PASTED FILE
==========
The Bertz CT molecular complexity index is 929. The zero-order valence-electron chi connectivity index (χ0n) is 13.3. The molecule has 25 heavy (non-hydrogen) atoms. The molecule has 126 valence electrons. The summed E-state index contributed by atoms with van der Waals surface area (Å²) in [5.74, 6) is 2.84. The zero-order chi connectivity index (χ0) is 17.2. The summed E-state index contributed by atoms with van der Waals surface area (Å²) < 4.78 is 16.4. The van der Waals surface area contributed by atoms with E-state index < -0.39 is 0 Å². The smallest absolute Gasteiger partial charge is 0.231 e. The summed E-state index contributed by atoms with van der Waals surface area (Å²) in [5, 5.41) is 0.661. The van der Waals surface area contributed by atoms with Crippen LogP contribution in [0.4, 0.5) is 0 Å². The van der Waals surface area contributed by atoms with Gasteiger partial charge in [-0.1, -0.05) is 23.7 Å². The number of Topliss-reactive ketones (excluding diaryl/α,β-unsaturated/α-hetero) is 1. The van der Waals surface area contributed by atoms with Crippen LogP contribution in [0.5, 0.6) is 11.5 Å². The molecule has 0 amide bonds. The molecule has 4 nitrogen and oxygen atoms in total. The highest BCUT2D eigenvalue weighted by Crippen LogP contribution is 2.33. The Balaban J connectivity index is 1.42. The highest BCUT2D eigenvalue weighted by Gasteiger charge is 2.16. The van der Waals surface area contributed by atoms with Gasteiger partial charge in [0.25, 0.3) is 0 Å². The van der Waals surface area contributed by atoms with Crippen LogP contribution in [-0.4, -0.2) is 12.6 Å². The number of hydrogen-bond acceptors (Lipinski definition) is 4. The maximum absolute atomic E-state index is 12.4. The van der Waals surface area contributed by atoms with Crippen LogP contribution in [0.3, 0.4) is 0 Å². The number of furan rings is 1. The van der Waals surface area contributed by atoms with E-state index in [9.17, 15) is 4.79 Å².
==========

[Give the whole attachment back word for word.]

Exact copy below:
The Bertz CT molecular complexity index is 929. The zero-order valence-electron chi connectivity index (χ0n) is 13.3. The molecule has 25 heavy (non-hydrogen) atoms. The molecule has 126 valence electrons. The summed E-state index contributed by atoms with van der Waals surface area (Å²) in [5.74, 6) is 2.84. The zero-order chi connectivity index (χ0) is 17.2. The summed E-state index contributed by atoms with van der Waals surface area (Å²) < 4.78 is 16.4. The van der Waals surface area contributed by atoms with E-state index < -0.39 is 0 Å². The smallest absolute Gasteiger partial charge is 0.231 e. The summed E-state index contributed by atoms with van der Waals surface area (Å²) in [5, 5.41) is 0.661. The van der Waals surface area contributed by atoms with Crippen LogP contribution in [0.4, 0.5) is 0 Å². The van der Waals surface area contributed by atoms with Gasteiger partial charge in [-0.1, -0.05) is 23.7 Å². The number of Topliss-reactive ketones (excluding diaryl/α,β-unsaturated/α-hetero) is 1. The van der Waals surface area contributed by atoms with Crippen LogP contribution in [0.5, 0.6) is 11.5 Å². The molecule has 0 amide bonds. The molecule has 4 nitrogen and oxygen atoms in total. The highest BCUT2D eigenvalue weighted by Crippen LogP contribution is 2.33. The Balaban J connectivity index is 1.42. The highest BCUT2D eigenvalue weighted by Gasteiger charge is 2.16. The van der Waals surface area contributed by atoms with Gasteiger partial charge in [0.25, 0.3) is 0 Å². The van der Waals surface area contributed by atoms with Crippen LogP contribution in [-0.4, -0.2) is 12.6 Å². The number of hydrogen-bond acceptors (Lipinski definition) is 4. The maximum absolute atomic E-state index is 12.4. The van der Waals surface area contributed by atoms with Crippen LogP contribution in [0.3, 0.4) is 0 Å². The number of furan rings is 1. The van der Waals surface area contributed by atoms with E-state index in [9.17, 15) is 4.79 Å².